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>By Dick Tibbetts, University of Macau, China

If you are teaching spoken English then you should teach as it is spoken. There is a myth that formal English doesn’t use contractions like ‘it’s’. This is just not true. Listen to anyone speaking formally, say in a presentation to an audience and you’ll hear plenty of contractions. You’ll hear slang and other items marked as informal too, but at a lower frequency than in everyday conversation. These items are there to empathise with the audience, while the formal items are used to give a sense of occasion. Overformality antagonises the listener. The use of full forms and non use of slang certainly doesn’t show a better education.

By the way, there are many more contractions and elisions in connected speech than those marked by apostrophes in written english. As well as ‘it’s’ and ‘can’t’ there are things like I’d’ve for ‘I would have’, where the ‘ in d’ve indicates a schwa, a weak vowel sound like the sound between ‘k’ and ‘n’ in ‘spoken’. These weak forms are vitally important in spoken English as without them you lose the stresses and rhythms of spoken English. Chinese learners tend to pronounce each syllable with equal stress and this makes them hard to listen to, a bit like listening to a machine gun in slow motion.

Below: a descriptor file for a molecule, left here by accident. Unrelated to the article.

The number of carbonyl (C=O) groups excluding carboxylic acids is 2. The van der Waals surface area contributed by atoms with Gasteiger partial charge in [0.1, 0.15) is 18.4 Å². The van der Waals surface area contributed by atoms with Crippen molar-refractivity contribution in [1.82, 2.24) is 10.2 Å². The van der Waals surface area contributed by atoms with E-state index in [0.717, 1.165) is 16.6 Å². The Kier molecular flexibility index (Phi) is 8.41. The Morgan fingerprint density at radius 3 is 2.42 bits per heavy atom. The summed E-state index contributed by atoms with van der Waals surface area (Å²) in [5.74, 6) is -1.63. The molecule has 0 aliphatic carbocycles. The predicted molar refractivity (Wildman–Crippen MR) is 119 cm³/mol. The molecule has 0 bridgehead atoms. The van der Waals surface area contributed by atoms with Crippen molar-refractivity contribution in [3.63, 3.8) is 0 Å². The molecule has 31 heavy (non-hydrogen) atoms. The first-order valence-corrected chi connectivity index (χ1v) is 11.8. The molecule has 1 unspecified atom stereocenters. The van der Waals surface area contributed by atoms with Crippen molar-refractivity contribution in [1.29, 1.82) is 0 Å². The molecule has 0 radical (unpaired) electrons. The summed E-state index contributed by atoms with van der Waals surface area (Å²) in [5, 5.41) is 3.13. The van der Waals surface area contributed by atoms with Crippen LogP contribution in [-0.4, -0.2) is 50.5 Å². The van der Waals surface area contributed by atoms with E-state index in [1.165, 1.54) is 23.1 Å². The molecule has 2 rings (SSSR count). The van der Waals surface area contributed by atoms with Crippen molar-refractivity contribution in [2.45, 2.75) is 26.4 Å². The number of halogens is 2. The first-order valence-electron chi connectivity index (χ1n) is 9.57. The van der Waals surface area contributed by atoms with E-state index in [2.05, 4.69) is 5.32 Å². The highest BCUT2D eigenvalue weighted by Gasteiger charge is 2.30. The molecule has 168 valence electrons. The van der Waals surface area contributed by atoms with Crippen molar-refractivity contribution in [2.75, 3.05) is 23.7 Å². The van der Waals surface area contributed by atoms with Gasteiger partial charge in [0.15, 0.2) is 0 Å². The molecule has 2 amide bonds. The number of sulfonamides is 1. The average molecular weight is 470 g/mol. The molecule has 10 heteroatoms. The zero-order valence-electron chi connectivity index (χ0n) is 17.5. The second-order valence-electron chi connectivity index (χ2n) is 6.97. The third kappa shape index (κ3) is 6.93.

If you teach them to speak as you speak that’s a step in the right direction but it might be an idea to leave a tape recorder on at breakfast time and at work for a week or two and try and analyse how you really do speak.

Here’s an interesting story. Some 20 years ago in UK I had a Chinese student who insisted he did not need English because he was studying science and he had a basic grammatical knowledge and a command of technical vocabulary for his subject. He did not feel he had a need to speak or to indulge in social chit chat.

I overheard him once as he was carrying a load of books. He couldn’t get into the classroom and he asked a fellow student, an Arab, “Can you apply a torque to the door”.

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